And that's if everything goes well.
Maximum Mine Foot PrintUnder the "maximum mine footprint" scenario:
- 87 miles of streams are blocked; reduced flow to an additional 6.2 miles of stream.
- Elimination of 4,286 acres of wetlands (to give you a sense of scale that's 535 Fenway Parks)
- Indirect effect on downstream streams and wetlands
- Diminished habitat at stream crossings of the access road (34 crossings)
Again, that's best case; everything operates nominally and there are no significant events.
Holy Dam Failure, Batman!
- A failure of the 700 foot tall dam (a little bit taller than the Washington Monument) that would immediately kill 30 km of stream and would poison the stream and connected waterways for decades.
- Leaking slurry or water return pipelines would cause localized destruction of streams and habitat.
- Culvert blockages during spawning season could kill year classes of Salmon for these streams.
In addition to the direct impact on fish, wildlife that relies upon fish and the biomass from the Salmon runs, bears, moose, caribou and all the other 40 mammals and 190 bird species in the area would decline.
And finally, but certainly not least, is the impact on the lives and livelihoods of indigenous peoples who have been living in this area for over 4,000 years and seem pretty fond of eating.
But wait, there's more!
Operate flawlessly for forever. What the hell are the odds of that?
But the icing on this turd cake is on page 16 at the bottom of the table.
There are two failures that are rated either "high" probability or "certain" probability and they are summarized as follows: once the mine closes this thing is going to start filling with water and leaking vile poisons. That's right, no matter how well things go for the next century, once it closes this thing will start poisoning the watershed with certainty.*
Let's say that again slowly:
According to the EPA, a mine in this region will poison the watershed with certainty.
If you need a good example of how gracefully these sorts of mines close down look no further than Butte, Montana. I may have to visit if I get a chance to go to Yellowstone this summer. The Berkeley Pit, about half the size of the Pebble Mine pit, is a mile long, thousand foot deep pit filled virtually to the brim with acid.
This thing has been filling with water for the past thirty years and it'll overflow sometime in the next decade. Of course, you'd expect that they'd be ready with Plan B. But they're not. They're monitoring the situation closely but they have no plans to manage the water level. That's the plan. That's the kind of plan we can expect at Pebble Mine.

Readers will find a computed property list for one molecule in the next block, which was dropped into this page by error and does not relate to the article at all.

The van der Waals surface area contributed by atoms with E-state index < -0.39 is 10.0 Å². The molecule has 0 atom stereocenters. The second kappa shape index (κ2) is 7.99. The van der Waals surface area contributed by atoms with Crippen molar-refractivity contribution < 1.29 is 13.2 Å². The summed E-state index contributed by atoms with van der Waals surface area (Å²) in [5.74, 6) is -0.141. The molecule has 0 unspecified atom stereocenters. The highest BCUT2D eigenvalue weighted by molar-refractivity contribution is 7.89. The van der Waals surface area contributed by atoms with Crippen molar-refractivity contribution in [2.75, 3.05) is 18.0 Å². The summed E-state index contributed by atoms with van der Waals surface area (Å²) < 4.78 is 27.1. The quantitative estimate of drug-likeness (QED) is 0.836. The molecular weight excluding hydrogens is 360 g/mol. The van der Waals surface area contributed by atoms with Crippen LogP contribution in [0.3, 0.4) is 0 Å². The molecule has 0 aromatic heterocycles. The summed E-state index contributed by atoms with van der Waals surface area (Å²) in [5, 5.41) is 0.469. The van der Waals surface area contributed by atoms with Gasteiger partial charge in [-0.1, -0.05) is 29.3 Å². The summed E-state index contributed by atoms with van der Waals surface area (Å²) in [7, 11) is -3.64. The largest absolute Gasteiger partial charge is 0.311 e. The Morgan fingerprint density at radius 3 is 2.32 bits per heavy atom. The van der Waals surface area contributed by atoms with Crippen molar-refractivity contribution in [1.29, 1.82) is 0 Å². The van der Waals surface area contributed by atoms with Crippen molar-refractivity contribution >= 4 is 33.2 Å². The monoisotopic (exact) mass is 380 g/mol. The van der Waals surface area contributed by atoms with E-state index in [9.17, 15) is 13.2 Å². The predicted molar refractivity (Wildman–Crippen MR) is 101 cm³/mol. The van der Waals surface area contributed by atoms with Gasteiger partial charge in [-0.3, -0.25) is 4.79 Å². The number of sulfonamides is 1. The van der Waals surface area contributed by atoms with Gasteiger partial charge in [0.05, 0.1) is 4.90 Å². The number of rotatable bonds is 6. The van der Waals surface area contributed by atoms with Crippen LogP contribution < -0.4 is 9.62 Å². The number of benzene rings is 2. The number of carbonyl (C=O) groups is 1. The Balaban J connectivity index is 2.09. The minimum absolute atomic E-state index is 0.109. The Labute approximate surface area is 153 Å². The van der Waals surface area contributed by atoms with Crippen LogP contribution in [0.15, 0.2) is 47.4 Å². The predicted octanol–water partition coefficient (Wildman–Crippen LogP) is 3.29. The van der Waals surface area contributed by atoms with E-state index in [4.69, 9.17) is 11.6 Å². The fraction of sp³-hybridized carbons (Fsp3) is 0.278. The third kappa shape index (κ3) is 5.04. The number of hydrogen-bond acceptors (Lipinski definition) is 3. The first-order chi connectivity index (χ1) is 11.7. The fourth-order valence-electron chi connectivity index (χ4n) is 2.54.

But if you call in the next thirty minutes we'll
Then multiply all this by four -- there are three additional mine sites, Big Chunk, Groundhog Mountain and Humble that would add another 15,000 acres of eliminated wetlands and another 70 miles of blocked streams.
And presumably three more certain sources of acidic ruin.
Act Now!The EPA can stop this now (or at least punt it to the courts). Get your fingers over to the Save Bristol Bay website and submit a letter to the President and Congress urging them to take action. It takes all of two minutes and your voice needs to be added to the loyal opposition.
* Update: Over breakfast this morning I read the relevant sections of the longer, 338 page document. Here's the quote on the certainty issue: "During a planned post-closure period, the probability of a collection or treatment failure would continue to be high, and would be less likely to be detected and stopped quickly because of the lower level of activity and oversight. Finally, if the mine is closed prematurely or post-closure water management ended, the discharge of untreated water would become inevitable." How poisonous would that water be? Who knows. Again, I think Berkeley Pit is probably a good proxy; highly acidic.
Another update: Note the last sentence.
"Pre-Tertiary waste rocks are acid-forming with high copper concentrations in test leachates (i.e., they would require 2,900- to 52,000-fold dilution [Editor: this means that leaking fluid would require up to a 52,000 fold dilution to meet Clean Water Act standards]). If leachate from a waste rock pile surrounding the mine pit was not collected, the 10.6 million m3 of leachate per year from the waste rock pile could constitute source water for Upper Talarik Creek, which flows to Iliamna Lake. The total flow of Upper Talarik Creek would provide only 18-fold dilution [Editor: as opposed to the required 52,000 fold required dilution] so the entire creek and a potentially large mixing zone in the lake could be toxic to fish and the sensitive invertebrates upon which they feed. The runs of sockeye and coho salmon in Upper Talarik Creek would be jeopardized by even a day-long event." [emphasis added]
So, how likely do you think a day long event is in the next forever years?